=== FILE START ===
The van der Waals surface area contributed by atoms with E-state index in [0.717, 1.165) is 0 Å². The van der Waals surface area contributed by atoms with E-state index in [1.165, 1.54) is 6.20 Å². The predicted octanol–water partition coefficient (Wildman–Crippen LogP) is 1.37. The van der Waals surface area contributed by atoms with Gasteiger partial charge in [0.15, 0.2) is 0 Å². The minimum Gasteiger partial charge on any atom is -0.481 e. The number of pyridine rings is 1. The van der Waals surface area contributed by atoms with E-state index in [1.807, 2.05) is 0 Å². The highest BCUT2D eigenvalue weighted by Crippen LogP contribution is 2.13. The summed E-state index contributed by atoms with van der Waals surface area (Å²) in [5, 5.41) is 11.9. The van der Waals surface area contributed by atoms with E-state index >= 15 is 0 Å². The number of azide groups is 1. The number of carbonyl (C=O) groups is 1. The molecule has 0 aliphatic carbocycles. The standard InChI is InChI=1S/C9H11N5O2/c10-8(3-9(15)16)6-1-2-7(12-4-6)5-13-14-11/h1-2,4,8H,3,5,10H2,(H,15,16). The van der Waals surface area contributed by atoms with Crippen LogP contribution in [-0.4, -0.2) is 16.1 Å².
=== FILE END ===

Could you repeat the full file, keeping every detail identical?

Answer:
The van der Waals surface area contributed by atoms with E-state index in [0.717, 1.165) is 0 Å². The van der Waals surface area contributed by atoms with E-state index in [1.165, 1.54) is 6.20 Å². The predicted octanol–water partition coefficient (Wildman–Crippen LogP) is 1.37. The van der Waals surface area contributed by atoms with Gasteiger partial charge in [0.15, 0.2) is 0 Å². The minimum Gasteiger partial charge on any atom is -0.481 e. The number of pyridine rings is 1. The van der Waals surface area contributed by atoms with E-state index in [1.807, 2.05) is 0 Å². The highest BCUT2D eigenvalue weighted by Crippen LogP contribution is 2.13. The summed E-state index contributed by atoms with van der Waals surface area (Å²) in [5, 5.41) is 11.9. The van der Waals surface area contributed by atoms with E-state index >= 15 is 0 Å². The number of azide groups is 1. The number of carbonyl (C=O) groups is 1. The molecule has 0 aliphatic carbocycles. The standard InChI is InChI=1S/C9H11N5O2/c10-8(3-9(15)16)6-1-2-7(12-4-6)5-13-14-11/h1-2,4,8H,3,5,10H2,(H,15,16). The van der Waals surface area contributed by atoms with Crippen LogP contribution in [-0.4, -0.2) is 16.1 Å².